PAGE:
Sunday, November 19, 2017
I'm an old man, now, a "disabled veteran" of the soi-disant "Sexual Revolution." "My friends are gone and my hair is gray, and I ache in the places where I used to play," reported the late poet Leonard Cohen, in the 80s.
I was not an unattractive fellow in my youth and I had some severtal occasion to engage in juvenile, youthful, sexual teasing with a fair number of young women in the 60s and 70s. As honestly as I can recall, I have only ever forced my attentions on one girl who said "no."
I was mebbe 17 or 18. I did not rape the girl, but I think I tried to. She didn't report it. I am sad to recall it. With that exception, I do believe I never inserted any part or member of my anatomy where it was not being warmly welcomed by my partner(s).
My "jobs" almost never gave me power. I was never anybody's boss. I had sex with willing co-workers when I could, but there no rank/power issues at those levels. I flirted with bar-maids and took some home, or they took me. I only paid a prostitute once, in Dusseldorf, auf den Altenstadt, in 1966...I was pretty catholic in my taste in sexual adventures: If you wanted me, I wanted you. It worked for me.
I can recall only one occasion when I was ever obviously presented the opportunity possibly to extort sexual favors from a visible, obvious power differential: When I was a professor and a pretty, female student offered me sex in my office if I'd give her a C, so she wouldn't be expelled from her sorority. I refused as gracefully as ever possible.
I have known other members of the professoriate who didn't or wouldn't have...It didn't seem worth the risk, to me.
As a geezer, I AM an encorrigible pedant, and might easily be accused of the offense of unnecessary or excessive man-splaining.
I also have a loud voice and a commanding presence.
I don't suffer fools of any gender.
Monday, November 13, 2017
Copied whole from Wikipedia, which I support with a small, annual donation:
There are those who believe that if you just legislate to make the well-to-do prosperous, that their prosperity will leak through on those below. The Democratic idea has been that if you legislate to make the masses prosperous their prosperity will find its way up and through every class that rests upon it.
Humorist Will Rogers jokingly advised in a column in 1932:
This election was lost four and six years ago, not this year. They [Republicans] didn’t start thinking of the old common fellow till just as they started out on the election tour. The money was all appropriated for the top in the hopes that it would trickle down to the needy. Mr. Hoover was an engineer. He knew that water trickles down. Put it uphill and let it go and it will reach the driest little spot. But he didn’t know that money trickled up. Give it to the people at the bottom and the people at the top will have it before night, anyhow. But it will at least have passed through the poor fellows hands. They saved the big banks, but the little ones went up the flue.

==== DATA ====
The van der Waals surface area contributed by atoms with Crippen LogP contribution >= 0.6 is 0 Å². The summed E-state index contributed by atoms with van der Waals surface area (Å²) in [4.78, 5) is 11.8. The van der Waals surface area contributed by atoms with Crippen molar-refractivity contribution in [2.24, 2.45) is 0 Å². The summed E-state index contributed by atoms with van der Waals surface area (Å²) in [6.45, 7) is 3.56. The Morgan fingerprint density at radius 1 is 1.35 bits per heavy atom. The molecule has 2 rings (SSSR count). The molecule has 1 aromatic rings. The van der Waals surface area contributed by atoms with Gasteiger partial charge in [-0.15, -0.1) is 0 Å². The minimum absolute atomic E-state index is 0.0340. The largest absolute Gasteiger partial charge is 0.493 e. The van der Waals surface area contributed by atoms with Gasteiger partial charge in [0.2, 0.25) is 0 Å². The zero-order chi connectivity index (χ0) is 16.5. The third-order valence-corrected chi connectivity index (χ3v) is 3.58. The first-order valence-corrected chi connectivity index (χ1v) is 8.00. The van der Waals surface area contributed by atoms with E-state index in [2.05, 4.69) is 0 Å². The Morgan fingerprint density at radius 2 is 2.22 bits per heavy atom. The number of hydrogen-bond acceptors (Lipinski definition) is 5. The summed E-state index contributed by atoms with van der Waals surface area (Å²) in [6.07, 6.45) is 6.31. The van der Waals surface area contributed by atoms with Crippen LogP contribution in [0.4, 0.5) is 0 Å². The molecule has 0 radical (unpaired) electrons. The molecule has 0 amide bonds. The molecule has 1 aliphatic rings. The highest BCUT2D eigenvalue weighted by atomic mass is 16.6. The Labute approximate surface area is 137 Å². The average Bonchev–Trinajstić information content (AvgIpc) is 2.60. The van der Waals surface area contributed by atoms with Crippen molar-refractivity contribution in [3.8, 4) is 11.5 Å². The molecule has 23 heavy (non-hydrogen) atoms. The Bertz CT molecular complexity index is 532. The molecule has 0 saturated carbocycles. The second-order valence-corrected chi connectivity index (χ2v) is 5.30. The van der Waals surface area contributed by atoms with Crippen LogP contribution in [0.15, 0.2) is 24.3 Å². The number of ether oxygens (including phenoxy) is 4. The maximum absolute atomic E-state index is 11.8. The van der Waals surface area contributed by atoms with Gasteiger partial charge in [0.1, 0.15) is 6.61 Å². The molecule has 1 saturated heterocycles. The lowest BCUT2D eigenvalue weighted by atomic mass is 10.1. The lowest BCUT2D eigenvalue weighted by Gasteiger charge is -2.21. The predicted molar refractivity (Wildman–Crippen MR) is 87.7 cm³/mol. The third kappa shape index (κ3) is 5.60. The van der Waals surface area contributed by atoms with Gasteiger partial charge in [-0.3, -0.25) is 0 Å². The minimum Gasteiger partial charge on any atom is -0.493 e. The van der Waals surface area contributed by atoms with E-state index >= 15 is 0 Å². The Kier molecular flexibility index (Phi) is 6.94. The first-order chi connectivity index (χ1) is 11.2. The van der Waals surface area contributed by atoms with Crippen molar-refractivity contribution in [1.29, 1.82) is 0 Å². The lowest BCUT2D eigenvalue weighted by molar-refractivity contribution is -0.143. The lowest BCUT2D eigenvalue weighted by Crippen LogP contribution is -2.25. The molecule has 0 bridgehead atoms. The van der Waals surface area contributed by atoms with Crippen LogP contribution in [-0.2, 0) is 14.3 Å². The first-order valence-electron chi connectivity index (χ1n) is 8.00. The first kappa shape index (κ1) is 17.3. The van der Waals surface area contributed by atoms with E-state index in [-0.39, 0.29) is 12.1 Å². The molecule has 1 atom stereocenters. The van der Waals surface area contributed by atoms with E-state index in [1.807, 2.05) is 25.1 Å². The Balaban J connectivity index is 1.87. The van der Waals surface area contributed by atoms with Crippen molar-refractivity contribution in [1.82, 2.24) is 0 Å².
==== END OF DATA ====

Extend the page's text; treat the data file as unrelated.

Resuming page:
(Subequently) Will Rogers referred to the theory that cutting taxes for higher earners and businesses was a "trickle down" policy, a term that has stuck over the years.
Presidential speech writer Samuel Rosenman wrote of
the philosophy that had prevailed in Washington since 1921, that the object of government was to provide prosperity for those who lived and worked at the top of the economic pyramid, in the belief that prosperity would trickle down to the bottom of the heap and benefit all.
The Merriam-Webster Dictionary notes that the first known use of trickle-down as an adjective meaning "relating to or working on the principle of trickle-down theory" was in 1944, while the first known use of trickle-down theory was in 1954.
After leaving the Presidency, Lyndon B. Johnson, a Democrat, alleged "Republicans [...] simply don't know how to manage the economy. They're so busy operating the trickle-down theory, giving the richest corporations the biggest break, that the whole thing goes to hell in a handbasket."
Speaking on the Senate floor in 1992, Sen. Hank Brown (R-Colorado) said, "Mr. President, the trickle-down theory attributed to the Republican Party has never been articulated by President Reagan and has never been articulated by President Bush and has never been advocated by either one of them. One might argue whether trickle down makes any sense or not. To attribute to people who have advocated the opposite in policies is not only inaccurate but poisons the debate on public issues."
The economist John Kenneth Galbraith noted that "trickle-down economics" had been tried before in the United States in the 1890s under the name "horse and sparrow theory." He wrote,
"Mr. David Stockman has said that supply-side economics was merely a cover for the trickle-down approach to economic policy—what an older and less elegant generation called the horse-and-sparrow theory: 'If you feed the horse enough oats, some will pass through to the road for the sparrows.'"
Galbraith claimed that the horse and sparrow theory was partly to blame for the Panic of 1896. In the 1992 presidential election, Independent candidate Ross Perot called trickle-down economics "political voodoo." In the same election during a presidential town hall debate, Bill Clinton said,